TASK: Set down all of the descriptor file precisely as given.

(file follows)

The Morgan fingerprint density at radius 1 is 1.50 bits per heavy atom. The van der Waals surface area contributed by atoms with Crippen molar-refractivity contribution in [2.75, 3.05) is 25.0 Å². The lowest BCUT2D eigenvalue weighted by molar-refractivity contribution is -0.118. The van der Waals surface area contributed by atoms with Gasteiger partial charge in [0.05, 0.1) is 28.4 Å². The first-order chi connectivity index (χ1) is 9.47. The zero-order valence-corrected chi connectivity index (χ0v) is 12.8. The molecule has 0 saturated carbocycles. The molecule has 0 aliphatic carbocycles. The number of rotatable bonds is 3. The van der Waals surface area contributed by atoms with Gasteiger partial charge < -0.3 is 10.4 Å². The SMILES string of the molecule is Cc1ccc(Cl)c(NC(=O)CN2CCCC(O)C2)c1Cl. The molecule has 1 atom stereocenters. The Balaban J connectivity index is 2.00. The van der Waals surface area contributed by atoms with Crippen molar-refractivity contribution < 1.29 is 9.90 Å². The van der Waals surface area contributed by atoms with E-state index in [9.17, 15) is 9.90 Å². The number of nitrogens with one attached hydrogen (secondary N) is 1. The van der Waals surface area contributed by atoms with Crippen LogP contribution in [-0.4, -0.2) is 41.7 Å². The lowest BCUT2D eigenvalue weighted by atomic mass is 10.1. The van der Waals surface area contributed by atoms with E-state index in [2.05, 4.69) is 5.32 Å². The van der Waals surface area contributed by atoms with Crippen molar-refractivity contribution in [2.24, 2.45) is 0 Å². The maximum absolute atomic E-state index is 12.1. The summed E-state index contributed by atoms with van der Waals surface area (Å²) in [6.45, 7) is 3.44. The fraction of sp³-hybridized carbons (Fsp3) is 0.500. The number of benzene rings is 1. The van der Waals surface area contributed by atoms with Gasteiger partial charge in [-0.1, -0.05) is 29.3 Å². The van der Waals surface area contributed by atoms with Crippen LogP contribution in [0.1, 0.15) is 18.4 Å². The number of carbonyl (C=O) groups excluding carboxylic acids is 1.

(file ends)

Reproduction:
The Morgan fingerprint density at radius 1 is 1.50 bits per heavy atom. The van der Waals surface area contributed by atoms with Crippen molar-refractivity contribution in [2.75, 3.05) is 25.0 Å². The lowest BCUT2D eigenvalue weighted by molar-refractivity contribution is -0.118. The van der Waals surface area contributed by atoms with Gasteiger partial charge in [0.05, 0.1) is 28.4 Å². The first-order chi connectivity index (χ1) is 9.47. The zero-order valence-corrected chi connectivity index (χ0v) is 12.8. The molecule has 0 saturated carbocycles. The molecule has 0 aliphatic carbocycles. The number of rotatable bonds is 3. The van der Waals surface area contributed by atoms with Gasteiger partial charge < -0.3 is 10.4 Å². The SMILES string of the molecule is Cc1ccc(Cl)c(NC(=O)CN2CCCC(O)C2)c1Cl. The molecule has 1 atom stereocenters. The Balaban J connectivity index is 2.00. The van der Waals surface area contributed by atoms with Crippen molar-refractivity contribution < 1.29 is 9.90 Å². The van der Waals surface area contributed by atoms with E-state index in [9.17, 15) is 9.90 Å². The number of nitrogens with one attached hydrogen (secondary N) is 1. The van der Waals surface area contributed by atoms with Crippen LogP contribution in [-0.4, -0.2) is 41.7 Å². The lowest BCUT2D eigenvalue weighted by atomic mass is 10.1. The van der Waals surface area contributed by atoms with E-state index in [2.05, 4.69) is 5.32 Å². The van der Waals surface area contributed by atoms with Crippen molar-refractivity contribution in [2.24, 2.45) is 0 Å². The maximum absolute atomic E-state index is 12.1. The summed E-state index contributed by atoms with van der Waals surface area (Å²) in [6.45, 7) is 3.44. The fraction of sp³-hybridized carbons (Fsp3) is 0.500. The number of benzene rings is 1. The van der Waals surface area contributed by atoms with Gasteiger partial charge in [-0.1, -0.05) is 29.3 Å². The van der Waals surface area contributed by atoms with Crippen LogP contribution in [0.1, 0.15) is 18.4 Å². The number of carbonyl (C=O) groups excluding carboxylic acids is 1.